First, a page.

Emmerson is discussing a trained musician performing with electroacoustic resources (whether these are live / real-time or fixed). The expert player(s) described are

…used to highly consistent cause-effect chains… s/he is particularly acute at listening and generating intricate and multiple feedback loops: listen > modify action > modify sound > listen... though usually not unconscious, often being the result of many hours of practice (Emmerson, 2013, p.5).

Here, Emmerson is describing the necessary conditions for meaningful response to occur. The modification of action in response to something the performer hears is critical in this process.

He also argues that it is not through the technical causes (whether these are programmed or composed) but through the experience of the performer that meaningful response manifests. Regardless of any programmed or composed relationships, the performer must feel that they are connected to the electroacoustic material. The relationship must be understandable and relatable. Critically, it must be a two-way relationship where the performers feel they can cause a response from the system and, in turn, feel prompted to respond to the system. Emmerson is arguing that relationships must be forged in the truest sense with perceived agency from both sides of the system. From this point of view, Emmerson is also suggesting that it does not make any difference whether the response is made by live manipulation of the sound or through pre-composing material.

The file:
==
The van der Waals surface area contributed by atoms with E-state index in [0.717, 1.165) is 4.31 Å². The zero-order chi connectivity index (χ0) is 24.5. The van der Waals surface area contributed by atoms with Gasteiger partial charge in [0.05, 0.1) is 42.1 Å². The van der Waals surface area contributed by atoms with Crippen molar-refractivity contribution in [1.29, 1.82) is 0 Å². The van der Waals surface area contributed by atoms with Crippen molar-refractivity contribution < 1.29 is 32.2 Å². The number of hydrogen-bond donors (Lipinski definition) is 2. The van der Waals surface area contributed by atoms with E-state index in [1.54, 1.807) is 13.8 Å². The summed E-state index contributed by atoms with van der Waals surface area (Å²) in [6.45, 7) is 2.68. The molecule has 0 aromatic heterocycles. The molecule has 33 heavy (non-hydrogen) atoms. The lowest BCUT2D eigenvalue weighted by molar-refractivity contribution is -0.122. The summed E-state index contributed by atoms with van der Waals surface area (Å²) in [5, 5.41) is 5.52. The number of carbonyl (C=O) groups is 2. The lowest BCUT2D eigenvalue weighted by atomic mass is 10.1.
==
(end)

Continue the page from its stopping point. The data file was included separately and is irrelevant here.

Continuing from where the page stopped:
In Mechanical, the players are different, as most of them will have no (or little) prior experience of playing this installation. Many of us will have experience of bicycles, but most of us will not have turned the drive chain of a bike by hand; in order to create these meaningful relationships, Mechanical is sensitive to this. I designed the system so that players can discover ways to play the bikes relatively intuitively. Instructions (perhaps akin to fingering charts for woodwind or brass instruments) are not provided; however, the ‘instrument’ itself is designed to guide the player, by rewarding certain kinds of activity. In order for this to happen, the system needs to provide the right kind of feedback for the player. It is through the design of the bikes and the invitation to play, and to continue playing, that the notion of meaningful response is enacted.